More evidence of cluelessness. In a weird late night rage, against my better judgement, I found myself reading this article over at Phoronix, about how Ubuntu is thinking about an SDK.
A proper Ubuntu Software Development Kit would be nice for developers targeting Ubuntu SDK with a standard set of libraries/interfaces that are stable, but this isn't likely to please non-Ubuntu Linux users. This SDK that Canonical will look to push to application developers will likely be centered just around Ubuntu's needs and not the Linux ecosystem as a whole with other Linux distributions not being a focus, which could potentially lead to greater Linux desktop fragmentation.Anyone who's been around long enough knows that any time some one of people tries to move the ball forward by doing something different, everyone thinks it's their right to crap on them. Worrying about fragmentation is the fucking dumbest thing you could do at this particular moment.
Desktop Linux is already heavily fragmented. The benefit of potentially getting major app developers to sign up far outweighs any incremental fragmentation this might create. In fact, if this actually works, I predict that suddenly every other freetard distriution will offer SDK compatibility, and then spew on about how open source is great because it allows all kinds of variation while keeping compatibility. In other words, you will see someone writing a blog post about how you can run Steam in XMonad. Because that's totally relevant, and it's the one thing that desktop Linux is missing.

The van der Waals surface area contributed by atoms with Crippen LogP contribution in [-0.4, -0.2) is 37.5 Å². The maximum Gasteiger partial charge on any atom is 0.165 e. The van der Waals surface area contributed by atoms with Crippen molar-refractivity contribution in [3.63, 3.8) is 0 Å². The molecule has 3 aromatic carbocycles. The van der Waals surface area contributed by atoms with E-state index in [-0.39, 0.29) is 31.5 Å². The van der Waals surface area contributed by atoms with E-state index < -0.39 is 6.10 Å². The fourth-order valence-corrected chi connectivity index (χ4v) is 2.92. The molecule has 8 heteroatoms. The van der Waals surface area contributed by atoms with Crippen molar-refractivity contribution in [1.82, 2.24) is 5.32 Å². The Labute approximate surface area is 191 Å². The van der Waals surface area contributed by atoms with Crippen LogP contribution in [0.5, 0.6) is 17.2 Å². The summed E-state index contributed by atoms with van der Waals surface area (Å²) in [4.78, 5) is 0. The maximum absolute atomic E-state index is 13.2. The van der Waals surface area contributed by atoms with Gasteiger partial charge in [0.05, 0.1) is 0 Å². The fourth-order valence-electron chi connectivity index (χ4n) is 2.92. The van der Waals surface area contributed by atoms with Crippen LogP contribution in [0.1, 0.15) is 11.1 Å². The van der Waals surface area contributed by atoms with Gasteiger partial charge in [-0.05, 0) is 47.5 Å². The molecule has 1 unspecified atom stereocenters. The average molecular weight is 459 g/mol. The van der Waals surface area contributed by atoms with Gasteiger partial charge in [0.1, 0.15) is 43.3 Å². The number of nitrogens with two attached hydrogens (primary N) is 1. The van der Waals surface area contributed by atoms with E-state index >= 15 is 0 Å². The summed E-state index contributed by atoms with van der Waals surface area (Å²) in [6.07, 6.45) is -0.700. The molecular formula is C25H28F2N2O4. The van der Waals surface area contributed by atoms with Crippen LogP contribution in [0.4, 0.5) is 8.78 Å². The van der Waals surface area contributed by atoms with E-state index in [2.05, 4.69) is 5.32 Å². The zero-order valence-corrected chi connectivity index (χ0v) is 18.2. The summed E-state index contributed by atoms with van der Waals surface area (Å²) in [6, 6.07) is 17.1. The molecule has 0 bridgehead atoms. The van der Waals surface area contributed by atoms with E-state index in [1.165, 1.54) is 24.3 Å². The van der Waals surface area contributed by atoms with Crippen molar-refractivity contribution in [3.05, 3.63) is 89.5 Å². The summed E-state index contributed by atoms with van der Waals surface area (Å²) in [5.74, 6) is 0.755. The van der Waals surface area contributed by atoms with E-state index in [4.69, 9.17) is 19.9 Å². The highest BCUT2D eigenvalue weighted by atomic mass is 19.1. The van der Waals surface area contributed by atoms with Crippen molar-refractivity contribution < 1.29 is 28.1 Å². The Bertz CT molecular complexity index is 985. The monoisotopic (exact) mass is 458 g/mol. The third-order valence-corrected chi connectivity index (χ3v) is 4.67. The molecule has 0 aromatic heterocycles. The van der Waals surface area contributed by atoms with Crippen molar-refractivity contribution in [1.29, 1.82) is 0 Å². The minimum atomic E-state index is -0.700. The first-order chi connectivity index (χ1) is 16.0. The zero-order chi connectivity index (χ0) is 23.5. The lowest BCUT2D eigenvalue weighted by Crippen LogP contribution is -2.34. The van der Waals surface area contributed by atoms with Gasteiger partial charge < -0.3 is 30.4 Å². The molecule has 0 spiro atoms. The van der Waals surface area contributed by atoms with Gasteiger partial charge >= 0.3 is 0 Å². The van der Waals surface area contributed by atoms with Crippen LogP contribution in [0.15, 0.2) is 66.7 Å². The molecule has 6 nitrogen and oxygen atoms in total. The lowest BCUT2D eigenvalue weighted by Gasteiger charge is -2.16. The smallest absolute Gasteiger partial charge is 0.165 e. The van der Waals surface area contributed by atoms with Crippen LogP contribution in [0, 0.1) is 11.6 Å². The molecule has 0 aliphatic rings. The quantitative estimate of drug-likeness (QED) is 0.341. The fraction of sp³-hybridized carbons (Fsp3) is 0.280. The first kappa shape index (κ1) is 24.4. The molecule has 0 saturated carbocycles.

It's not about how many incompatible choices there are, it's about how your users are distributed. Nobody gives a shit about how Ubuntu creating a stable SDK makes life harder for some crack-laced minty fresh Ubuntu derivative. Ubuntu already has a lot of users, if not the majority of desktop Linux users. That means this move could make desktop Linux better for the majority of users. If some big ISV signs on, it could mean that there are now 5x more Ubuntu users, making it by far the biggest majority. When Ubuntu grows the market by 5x, and owns 80% of it, the Linux desktop userbase is now less fragmented than where it started.
Fragmentation doesn't mean shit when the market is so small. Freetards argue about how things are fragmented for the 1%. Well, when you only have 1%, the problem isn't that you're too fragmented. The problem is you're not doing the right things to grow beyond 1%. Fragmentation is a problem for Android. Not desktop Linux.